A Year After Boston Marathon Bombing, How Does Public Grief Help?
It's been a year since a bombing near the finish line of the Boston Marathon killed three people and injured hundreds of others.
The tragedy brought a massive outpouring of grief and concern from all over the world, as people sent flowers, running shoes, messages, quilts and all kinds of tributes to Boston.
The bombing even affected people who did not not have a direct connection with the city. Across the pond in England, Danny Bent says he "knew one person in the whole of the United States," but he tells NPR's Celeste Headlee that he was moved to act.
"We all felt this pain that everyone here in Boston was feeling and everyone wanted to do something," he says. "We didn't just want to open up our wallets and hand over some notes. We wanted to stand up and show our strength and solidarity for the people of Boston." So with two friends, he organized One Run for Boston, a nonstop running relay from Los Angeles to Boston that saw 2,000 runners take part this year.
In the small town of Hollis, N.H., Mary Thomas has knitted 20 blue and yellow scarves for the Boston Marathon Scarf Project. She sees them as "a symbol of comfort and strength." The project, set up by the Old South Church in Boston, has collected more than 6,500 scarves from across the world to give to runners and survivors. "As Senior Minister Nancy Taylor has said, it's as if we're knitting the world together with love and courage," Thomas points out.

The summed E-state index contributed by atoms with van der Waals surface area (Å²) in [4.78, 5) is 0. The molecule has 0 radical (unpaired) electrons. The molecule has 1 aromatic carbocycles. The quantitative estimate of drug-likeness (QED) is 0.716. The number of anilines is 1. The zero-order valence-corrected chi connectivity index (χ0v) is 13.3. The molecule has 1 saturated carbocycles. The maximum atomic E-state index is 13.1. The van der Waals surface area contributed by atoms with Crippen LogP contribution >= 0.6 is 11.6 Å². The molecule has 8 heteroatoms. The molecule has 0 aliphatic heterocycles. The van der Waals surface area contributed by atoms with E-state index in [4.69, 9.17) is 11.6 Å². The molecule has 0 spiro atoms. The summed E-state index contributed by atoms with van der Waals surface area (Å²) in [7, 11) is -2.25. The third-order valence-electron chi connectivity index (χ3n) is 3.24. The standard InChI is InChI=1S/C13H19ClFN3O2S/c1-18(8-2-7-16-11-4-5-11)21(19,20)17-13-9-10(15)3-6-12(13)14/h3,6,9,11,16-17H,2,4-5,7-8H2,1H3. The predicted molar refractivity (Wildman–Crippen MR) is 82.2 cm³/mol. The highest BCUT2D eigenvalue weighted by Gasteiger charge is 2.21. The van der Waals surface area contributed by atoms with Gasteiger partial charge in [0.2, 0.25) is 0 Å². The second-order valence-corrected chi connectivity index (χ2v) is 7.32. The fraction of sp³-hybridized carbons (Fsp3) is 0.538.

But why did people like Thomas and Bent act after Boston? Rich Harwood is the founder and president of the Harwood Institute for Public Innovation. He worked closely in helping Newtown, Conn., come together and move forward after the shooting in Sandy Hook. He says that "the bombing was an affront to our sense of community, our sense of fairness, and I think what we see is a sense of people wanting to belong, to be part of something larger than themselves."
On what Mary Thomas got out of knitting scarves for Boston's runners
The shock of living in a small community like Hollis, and having such a tragedy where so many were injured, where all those runners are there for a peaceful expression of athleticism ... when a tragedy like this happens, the community comes together and really strengthens, and I think that the scarves are a tangible way of us giving something to show support and courage and really hope for these runners, that they stay strong and run well.
Danny Bent on how public expressions of grief help
I think that if you can express it publicly, it makes people feel as though they are not alone. I mean, we were sitting there in the U.K. and we were feeling this pain and you're not really sure who to talk to. When you do it publicly, it brings forth people who are feeling that similar emotion and connections are made, and I think that can help a lot.
On why Rich Harwood believes the response to the Boston Marathon bombing has brought people together
There's something about us reconstituting our community, our sense of community. I think you have to remember that underlying all this, at least in the United States, is a deep yearning among Americans to come back into community life, to find a way to reconnect and re-engage with one another. ... And I think the response to the Boston bombing is one signal or one sign of that deep yearning and of people trying to make it real in their individual lives, but I think as importantly, in our collective lives.
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